A digital platform to teach Riopelle in schools across Canada
Yseult Riopelle in front of the painting “Point de Rencontre”, created by her father, Jean Paul Riopelle, in 1963.
On the sidelines of the centenary celebrations of Jean Paul Riopelle, which will begin in October , the Riopelle Foundation officially launches Studio Riopelle on Wednesday, a free online educational platform for faculty, students and the general public. Video capsules, archival photos, plastic arts workshops, online games… Everything is there to make it easier to dive into the vast universe of Riopelle.
Studio Riopelle, which is already offered in a bilingual version across Canada, stands out from several educational tools that have emerged in recent years, in particular thanks to its sleek design.
On the site, the cursor of Internet users takes the form of a can of paint, a pencil or a trowel which allows them to smear the text of the pages if the they feel like it; a somewhat innocuous attention to detail, which nevertheless sets the playful tone of the platform.
It certainly pays homage to Jean Paul Riopelle, but it also becomes a universal tool for teachers, explains Michelle Rhéaume, artist, high school visual arts teacher and liaison and cultural mediation officer for the Studio Riopelle educational platform.
Designed for the 5 million elementary and secondary students in Canada, the platform provides access to around a hundred works by Riopelle, videos and photos retracing his life and career, in addition to offering several educational resources organized under five themes that were dear to the artist: play, nature, freedom, land and journey.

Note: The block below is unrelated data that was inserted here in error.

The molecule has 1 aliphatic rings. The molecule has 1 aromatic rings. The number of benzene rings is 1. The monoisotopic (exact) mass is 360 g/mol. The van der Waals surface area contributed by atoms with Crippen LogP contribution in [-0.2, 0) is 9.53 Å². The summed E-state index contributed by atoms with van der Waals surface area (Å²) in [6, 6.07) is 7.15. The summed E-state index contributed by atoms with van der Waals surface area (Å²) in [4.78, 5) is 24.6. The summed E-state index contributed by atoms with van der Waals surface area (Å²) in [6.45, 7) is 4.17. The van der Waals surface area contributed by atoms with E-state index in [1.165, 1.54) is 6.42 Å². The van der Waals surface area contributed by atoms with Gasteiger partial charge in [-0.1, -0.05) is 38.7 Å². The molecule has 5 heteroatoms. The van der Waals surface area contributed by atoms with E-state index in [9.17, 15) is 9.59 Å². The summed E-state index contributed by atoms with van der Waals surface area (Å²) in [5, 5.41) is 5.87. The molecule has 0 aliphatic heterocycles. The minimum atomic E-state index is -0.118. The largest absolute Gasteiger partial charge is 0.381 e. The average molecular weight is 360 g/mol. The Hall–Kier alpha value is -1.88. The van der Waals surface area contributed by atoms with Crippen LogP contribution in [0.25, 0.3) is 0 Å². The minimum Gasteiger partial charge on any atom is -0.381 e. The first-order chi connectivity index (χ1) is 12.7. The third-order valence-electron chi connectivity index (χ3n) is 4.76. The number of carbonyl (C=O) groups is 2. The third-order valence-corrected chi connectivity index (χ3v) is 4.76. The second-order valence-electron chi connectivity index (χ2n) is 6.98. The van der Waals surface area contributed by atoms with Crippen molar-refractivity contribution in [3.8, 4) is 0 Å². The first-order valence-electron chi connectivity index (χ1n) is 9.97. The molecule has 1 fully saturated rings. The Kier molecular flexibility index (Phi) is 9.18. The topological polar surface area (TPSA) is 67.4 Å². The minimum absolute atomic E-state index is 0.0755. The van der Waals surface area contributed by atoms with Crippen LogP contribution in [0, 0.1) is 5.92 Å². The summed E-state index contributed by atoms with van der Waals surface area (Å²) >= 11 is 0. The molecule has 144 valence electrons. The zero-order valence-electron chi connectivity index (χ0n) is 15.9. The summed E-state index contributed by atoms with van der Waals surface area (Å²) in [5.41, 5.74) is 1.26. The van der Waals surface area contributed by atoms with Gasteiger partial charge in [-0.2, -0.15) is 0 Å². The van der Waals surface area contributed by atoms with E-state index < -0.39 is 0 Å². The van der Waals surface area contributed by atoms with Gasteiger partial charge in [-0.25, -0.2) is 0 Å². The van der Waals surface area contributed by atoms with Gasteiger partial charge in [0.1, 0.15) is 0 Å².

In particular, there are five plastic arts workshops for young people and five others for teenagers, as well as for those who must hold their attention for several hours a week. For example, students can be asked to create a sculpture inspired by Riopelle's gestures and approach.
Explanatory sheets and video clips provide the concepts that the students will need to overcome their challenge.
We relied on various educational tools that had been developed at the time by Yseult Riopelle [daughter of Riopelle and co-founder of the Riopelle Foundation], our muse, explains Manon Gauthier, Executive Director of the Riopelle Foundation.
“We came back to the fact that little Jean Paul himself experienced his artistic awakening in elementary school, when he was studying at École Saint-Louis-de-Gonzague, on the Plateau-Mont-Royal. »
— Manon Gauthier, Executive Director of the Riopelle Foundation
Studio Riopelle has also thought of the general public, with interactive online games that require much less preparation than the workshops intended for students: rebus, exquisite corpses, collages…
In the next weeks and over the next few months, Studio Riopelle will be exhibiting works created by students from across Canada online in a section called Galerie Rio. Some works are already presented there and the quality of some of them demonstrates the validity of the approach.
I had the opportunity to experiment with Studio Riopelle and it is fascinating for young and old alike. To see the works exhibited in this gallery, there is a feeling of pride, but also a feeling of sharing, explains Manon Gauthier.
The official start of Riopelle's centenary celebrations is scheduled for next October 7.
This text was written at based oninterviews conducted by Catherine Richer, cultural columnist on the show Le 15-18. The remarks may have been edited for clarity or conciseness.